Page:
Unreal Engine 4 -- one of the premiere engines used for creating games -- has been making quite a splash in the gaming market, primarily due to demonstrations that show off its impressive potential. More recently, Epic unveiled an Unreal Engine demo using nVidia’s Tegra K1 mobile SOC, which hosts a 64-bit ARM CPU and Kepler-based GPU with 192 CUDA cores, 4 ROPs, and 8 texture units.
The Epic Games Twitch livestream today announced the development of a new, free Unreal Tournament game that will be crowd-sourcing development from the community; the game will be "not free to play, just free," meaning no microtransactions, no subscriptions, no purchases. "It's just free. That's it," Senior Programmer Steve Polge told the community, an Unreal Tournament 2004 cutout in the background.
This news comes after Epic Games CEO Tim Sweeney previously told us directly that there would be "no new Unreal Tournament game" and that they were moving on as a company. The new UT was hinted at last week, where rumors spun that it'd be based on UT2K4. It is now clear that the new game will be a completely new title using a crowd-sourced development model. I'll be referring to this as "Unreal Tournament 4," for sake of this post, though it is yet unnamed.
UPDATE: The game was just named. It is simply "Unreal Tournament," there will be no suffix on this one.
For those of you who followed our GDC coverage of Epic Games' press conference, you'll recall my question to Epic Games CEO Tim Sweeney (32:45 in our video): "Will there be a new Unreal Tournament game launched with Unreal Engine 4?"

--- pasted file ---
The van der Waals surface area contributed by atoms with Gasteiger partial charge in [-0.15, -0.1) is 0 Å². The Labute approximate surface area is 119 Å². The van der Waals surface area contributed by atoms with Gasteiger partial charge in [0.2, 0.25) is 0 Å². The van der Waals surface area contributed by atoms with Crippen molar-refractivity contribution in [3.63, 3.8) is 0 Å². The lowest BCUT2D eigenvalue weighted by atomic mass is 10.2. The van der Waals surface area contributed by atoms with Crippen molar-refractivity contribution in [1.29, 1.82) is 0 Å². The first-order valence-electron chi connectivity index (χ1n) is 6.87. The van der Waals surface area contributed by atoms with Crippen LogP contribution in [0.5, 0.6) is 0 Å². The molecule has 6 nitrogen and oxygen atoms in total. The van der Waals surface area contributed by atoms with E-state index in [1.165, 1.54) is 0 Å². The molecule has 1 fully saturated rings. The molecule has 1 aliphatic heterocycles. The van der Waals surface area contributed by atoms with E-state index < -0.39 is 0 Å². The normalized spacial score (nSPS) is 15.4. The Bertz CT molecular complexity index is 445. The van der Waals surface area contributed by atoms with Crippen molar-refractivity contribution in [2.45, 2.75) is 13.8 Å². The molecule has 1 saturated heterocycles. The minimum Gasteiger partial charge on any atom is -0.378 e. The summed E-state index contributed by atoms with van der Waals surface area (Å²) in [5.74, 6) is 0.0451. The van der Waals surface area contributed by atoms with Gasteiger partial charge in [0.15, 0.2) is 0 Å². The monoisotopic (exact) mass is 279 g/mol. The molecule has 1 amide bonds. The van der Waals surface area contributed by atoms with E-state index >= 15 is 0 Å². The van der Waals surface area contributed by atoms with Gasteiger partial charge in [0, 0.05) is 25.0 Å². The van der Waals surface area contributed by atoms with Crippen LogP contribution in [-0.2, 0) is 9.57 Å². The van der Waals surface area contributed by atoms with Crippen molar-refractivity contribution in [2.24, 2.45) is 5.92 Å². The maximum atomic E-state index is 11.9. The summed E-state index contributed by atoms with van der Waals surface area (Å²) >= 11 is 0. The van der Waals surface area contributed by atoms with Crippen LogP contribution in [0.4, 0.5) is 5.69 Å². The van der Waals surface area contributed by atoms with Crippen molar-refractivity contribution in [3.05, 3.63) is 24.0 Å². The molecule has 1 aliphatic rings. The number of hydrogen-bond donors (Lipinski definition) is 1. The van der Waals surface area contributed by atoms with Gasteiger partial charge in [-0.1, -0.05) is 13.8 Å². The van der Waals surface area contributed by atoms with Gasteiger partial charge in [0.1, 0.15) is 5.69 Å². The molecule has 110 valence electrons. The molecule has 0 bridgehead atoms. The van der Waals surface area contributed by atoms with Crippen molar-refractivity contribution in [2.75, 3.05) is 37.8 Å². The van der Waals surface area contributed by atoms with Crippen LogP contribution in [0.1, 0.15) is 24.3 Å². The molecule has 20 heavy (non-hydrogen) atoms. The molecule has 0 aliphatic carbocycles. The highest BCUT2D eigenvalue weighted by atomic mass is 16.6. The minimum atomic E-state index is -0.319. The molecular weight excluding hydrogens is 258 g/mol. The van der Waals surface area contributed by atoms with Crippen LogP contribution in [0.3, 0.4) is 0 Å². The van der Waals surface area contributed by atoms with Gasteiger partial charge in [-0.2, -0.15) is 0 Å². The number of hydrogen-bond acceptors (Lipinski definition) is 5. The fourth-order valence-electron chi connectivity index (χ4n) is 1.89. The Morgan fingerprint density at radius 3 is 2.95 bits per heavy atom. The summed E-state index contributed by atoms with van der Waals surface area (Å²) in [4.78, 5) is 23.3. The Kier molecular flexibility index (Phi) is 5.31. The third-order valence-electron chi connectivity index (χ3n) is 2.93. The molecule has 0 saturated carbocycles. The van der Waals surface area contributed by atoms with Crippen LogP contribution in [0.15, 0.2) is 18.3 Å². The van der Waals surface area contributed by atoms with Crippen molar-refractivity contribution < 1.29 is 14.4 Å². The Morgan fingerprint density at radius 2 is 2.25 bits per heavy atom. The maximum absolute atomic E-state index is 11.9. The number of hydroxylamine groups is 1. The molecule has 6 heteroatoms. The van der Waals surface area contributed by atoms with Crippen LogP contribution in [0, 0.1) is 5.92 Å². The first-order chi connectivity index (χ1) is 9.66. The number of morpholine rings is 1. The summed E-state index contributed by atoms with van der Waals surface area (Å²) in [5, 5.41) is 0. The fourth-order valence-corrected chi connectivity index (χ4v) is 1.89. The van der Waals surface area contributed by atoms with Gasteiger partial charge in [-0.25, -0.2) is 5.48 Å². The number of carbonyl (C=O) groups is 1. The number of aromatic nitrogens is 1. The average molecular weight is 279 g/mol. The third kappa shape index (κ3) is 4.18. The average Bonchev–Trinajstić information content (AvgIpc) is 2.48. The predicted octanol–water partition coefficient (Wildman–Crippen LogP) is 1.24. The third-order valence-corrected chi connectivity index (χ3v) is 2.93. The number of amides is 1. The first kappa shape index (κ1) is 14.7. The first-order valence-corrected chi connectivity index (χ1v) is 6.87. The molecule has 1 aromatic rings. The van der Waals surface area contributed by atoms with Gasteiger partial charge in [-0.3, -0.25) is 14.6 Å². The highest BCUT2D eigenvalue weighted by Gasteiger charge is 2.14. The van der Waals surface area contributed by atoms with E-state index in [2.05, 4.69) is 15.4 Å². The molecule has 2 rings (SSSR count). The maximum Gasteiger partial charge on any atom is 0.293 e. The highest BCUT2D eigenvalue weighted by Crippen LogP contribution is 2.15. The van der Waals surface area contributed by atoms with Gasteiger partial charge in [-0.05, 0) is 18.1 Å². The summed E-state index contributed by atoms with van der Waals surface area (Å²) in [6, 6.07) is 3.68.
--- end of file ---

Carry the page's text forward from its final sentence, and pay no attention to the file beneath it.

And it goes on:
Sweeney's answer let me down, though: "Oh! An Unreal Tournament game! Uh, no, we are not shipping an Unreal Tournament game. We have a lot of nostalgia for that game, but we are not developing anything in the Unreal game universe at all at the moment." Sweeney then went on to discuss Fortnite.
NC locals Epic Games instantiated Unreal Engine's productive capacity for hundreds of attendees at ECGC 2014 last week. The entirety of Wednesday saw back-to-back Unreal Engine panels and technology demonstrations, eventually leading into the release of Unreal Engine 4.1 on Thursday morning.
We were on-site to film a few of the panels as complement to our GDC 2014 UE4 pricing announcement video, which discussed Epic's move to a $20/mo. subscription model and open source methodologies. The engine has historically been priced slightly above that -- and by "slightly," I mean "a couple million" -- so the change is a risky one.
Epic’s GDC 2014 press conference saw the demonstration of the engine’s technology in-use, with the primary focus centered on accessibility (even to non-coders), affordability, and flexibility. Epic Games CEO Tim Sweeney started off by admitting the conference wouldn’t be a “Steve Jobs type of keynote, [we’re] just computer nerds,” before then diving into some of the history and advancements of Unreal Engine. Sweeney noted that he was personally responsible for approximately 80% of the original UE’s codebase, but with UE4 there are now entire teams dedicated to the engine.